How Businesses Survive a Disaster: Prepare for the What If

Posted by Steve Knutson on November 8, 2012

Does your organization have a business continuity and disaster recovery plan? It’s a question that every organization – no matter its size – should be asking itself right now in light of Hurricane Sandy’s destructive path along the East Coast. In a moment, disasters can take businesses out of the game – for days, months or even forever.

A disaster recovery plan often is what stands between businesses surviving an unexpected event that impacts their ability to operate and experiencing a financial loss they cannot recover from. Businesses on the East Coast have been without power for a week and half now and predictions suggest it could be another week. What would happen if your organization lost power for two weeks? Having an answer is important.

A business continuity and disaster recovery plan is not only for catastrophic natural disasters, it also applies to other potential crises for your organization. At Marco, we rely heavily on our phone system to provide reliable technical support to our customers. This past month, the major carrier that provides our VoIP (voice over internet protocol) service had fiber lines cut both in Wisconsin and Washington at the same time. It’s so rare that anything like that would happen in the industry.

It meant our calls were rerouted over the Internet to another highly burdened line. Instead of giving customers the traditional busy signal that we used to expect when call volumes reached high volumes, the calls came through garbled, making it difficult to communicate. The event disrupted our calls for six hours and led us to update our company’s business continuity and disaster recovery plan to initiate a second backbone for long distance calls to prevent any future issues.

 

That’s certainly far from the challenges businesses are facing on the East Coast, but is an example of how any business can be affected by the unexpected and the importance of having a plan in place that addresses the “what ifs.”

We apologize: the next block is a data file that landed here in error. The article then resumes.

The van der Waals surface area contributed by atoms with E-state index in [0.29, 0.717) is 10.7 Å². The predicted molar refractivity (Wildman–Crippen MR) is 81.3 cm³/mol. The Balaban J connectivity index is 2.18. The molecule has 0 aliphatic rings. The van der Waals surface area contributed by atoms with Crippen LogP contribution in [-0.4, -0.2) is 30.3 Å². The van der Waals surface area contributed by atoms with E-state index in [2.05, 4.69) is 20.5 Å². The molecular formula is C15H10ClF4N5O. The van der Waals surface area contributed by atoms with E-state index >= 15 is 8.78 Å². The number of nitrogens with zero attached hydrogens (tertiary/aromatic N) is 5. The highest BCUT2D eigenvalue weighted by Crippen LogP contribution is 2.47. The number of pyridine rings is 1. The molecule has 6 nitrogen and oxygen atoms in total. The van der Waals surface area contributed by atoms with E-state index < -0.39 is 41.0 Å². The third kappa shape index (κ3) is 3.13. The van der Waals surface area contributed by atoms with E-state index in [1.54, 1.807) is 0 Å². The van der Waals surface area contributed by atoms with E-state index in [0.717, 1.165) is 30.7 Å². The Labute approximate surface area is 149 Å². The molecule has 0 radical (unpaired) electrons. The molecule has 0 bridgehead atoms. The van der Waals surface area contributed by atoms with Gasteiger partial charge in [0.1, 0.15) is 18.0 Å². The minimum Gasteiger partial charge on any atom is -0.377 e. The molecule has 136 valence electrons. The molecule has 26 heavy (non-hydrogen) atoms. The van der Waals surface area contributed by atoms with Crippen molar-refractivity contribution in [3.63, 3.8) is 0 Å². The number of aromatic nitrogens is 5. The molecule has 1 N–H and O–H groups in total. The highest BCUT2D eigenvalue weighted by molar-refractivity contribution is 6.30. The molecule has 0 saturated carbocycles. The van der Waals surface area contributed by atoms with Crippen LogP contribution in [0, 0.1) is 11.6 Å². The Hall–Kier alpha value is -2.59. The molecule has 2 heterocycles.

Business continuity is essential to business surviving and thriving in the today’s competitive and around-the-clock business world. Here’s a look at just a few things to consider when creating your plan:

Back up your data off site.
In today’s increasingly cloud-based world, even the smallest businesses can store their data off site and receive the redundancy necessary to protect them from losing it – or losing access to it – during a disaster. The standard is to have your data stored at least 50 miles away from your location.

Identify a hot site for business continuity.
Business hot sites, also known as back-up sites, are being created throughout communities to provide a business bunker of sorts where key employees can go to continue their critical business operations. Organizations can buy into the service, often paying a monthly fee to have access if ever needed. A pod-based model also has been developed, delivering organizations a generator-powered portable space where they can step in and keep operating. Marco is not one of these hot site providers, but we do serve as a hot site for some customers. We have all the essential phone and computer equipment and connectivity services they would need to continue operations.

Set your minimum.
When a disaster strikes, it’s not about fully continuing all of your operations. Your plan should identify the minimum you need to sustain. Consider the number of employees and which roles are needed. Identify the tools and applications that need to be 100 percent operational. At Marco, our core is service calls requests and the delivery of supplies so we know we need to have employees to answer calls and dispatch technicians to our customer sites, as needed.

Test it.
Creating the plan is not enough. You need to test it and that does require time – and even some discomfort. It may mean employees need to come in on a Saturday or you have to coordinate a phone service shutdown with your carrier to ensure your backup initiates as expected. A plan is only valuable if it works and you will not know if you do not put it to the test.

It’s not enjoyable planning for worst-case scenarios that could cripple your organization. When done right, it can become second nature to your company just like the fire drills you had in school. You may never need to use your plan. But if you do, it will make all the difference in your success.

Topics: Leadership, Disaster